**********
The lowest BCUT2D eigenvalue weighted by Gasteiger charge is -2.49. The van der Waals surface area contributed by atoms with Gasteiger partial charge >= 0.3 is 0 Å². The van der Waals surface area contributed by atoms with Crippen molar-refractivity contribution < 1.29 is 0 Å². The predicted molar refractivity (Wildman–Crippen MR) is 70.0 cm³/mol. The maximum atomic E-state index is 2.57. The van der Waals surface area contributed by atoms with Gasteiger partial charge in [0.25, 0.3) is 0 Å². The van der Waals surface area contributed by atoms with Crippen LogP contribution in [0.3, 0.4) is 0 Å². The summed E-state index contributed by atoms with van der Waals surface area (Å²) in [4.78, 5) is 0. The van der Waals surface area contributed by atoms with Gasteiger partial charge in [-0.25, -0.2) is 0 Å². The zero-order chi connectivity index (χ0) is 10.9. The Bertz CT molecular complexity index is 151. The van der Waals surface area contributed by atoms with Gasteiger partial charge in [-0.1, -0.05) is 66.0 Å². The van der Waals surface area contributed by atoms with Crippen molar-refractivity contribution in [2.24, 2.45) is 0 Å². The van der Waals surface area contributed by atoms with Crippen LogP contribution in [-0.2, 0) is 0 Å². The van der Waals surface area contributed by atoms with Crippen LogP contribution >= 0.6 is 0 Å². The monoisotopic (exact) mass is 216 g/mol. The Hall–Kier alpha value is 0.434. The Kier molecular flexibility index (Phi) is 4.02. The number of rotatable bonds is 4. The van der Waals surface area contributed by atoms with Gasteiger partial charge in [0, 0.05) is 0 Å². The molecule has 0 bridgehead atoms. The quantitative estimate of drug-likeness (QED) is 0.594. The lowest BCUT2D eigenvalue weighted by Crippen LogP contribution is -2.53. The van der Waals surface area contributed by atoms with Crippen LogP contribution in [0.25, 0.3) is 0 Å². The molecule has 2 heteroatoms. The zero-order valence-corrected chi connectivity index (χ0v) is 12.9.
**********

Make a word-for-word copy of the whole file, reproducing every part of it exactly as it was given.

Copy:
The lowest BCUT2D eigenvalue weighted by Gasteiger charge is -2.49. The van der Waals surface area contributed by atoms with Gasteiger partial charge >= 0.3 is 0 Å². The van der Waals surface area contributed by atoms with Crippen molar-refractivity contribution < 1.29 is 0 Å². The predicted molar refractivity (Wildman–Crippen MR) is 70.0 cm³/mol. The maximum atomic E-state index is 2.57. The van der Waals surface area contributed by atoms with Gasteiger partial charge in [0.25, 0.3) is 0 Å². The van der Waals surface area contributed by atoms with Crippen LogP contribution in [0.3, 0.4) is 0 Å². The summed E-state index contributed by atoms with van der Waals surface area (Å²) in [4.78, 5) is 0. The van der Waals surface area contributed by atoms with Gasteiger partial charge in [-0.25, -0.2) is 0 Å². The zero-order chi connectivity index (χ0) is 10.9. The Bertz CT molecular complexity index is 151. The van der Waals surface area contributed by atoms with Gasteiger partial charge in [-0.1, -0.05) is 66.0 Å². The van der Waals surface area contributed by atoms with Crippen molar-refractivity contribution in [2.24, 2.45) is 0 Å². The van der Waals surface area contributed by atoms with Crippen LogP contribution in [-0.2, 0) is 0 Å². The van der Waals surface area contributed by atoms with Crippen LogP contribution >= 0.6 is 0 Å². The monoisotopic (exact) mass is 216 g/mol. The Hall–Kier alpha value is 0.434. The Kier molecular flexibility index (Phi) is 4.02. The number of rotatable bonds is 4. The van der Waals surface area contributed by atoms with Gasteiger partial charge in [0, 0.05) is 0 Å². The molecule has 0 bridgehead atoms. The quantitative estimate of drug-likeness (QED) is 0.594. The lowest BCUT2D eigenvalue weighted by Crippen LogP contribution is -2.53. The van der Waals surface area contributed by atoms with Crippen LogP contribution in [0.25, 0.3) is 0 Å². The molecule has 2 heteroatoms. The zero-order valence-corrected chi connectivity index (χ0v) is 12.9.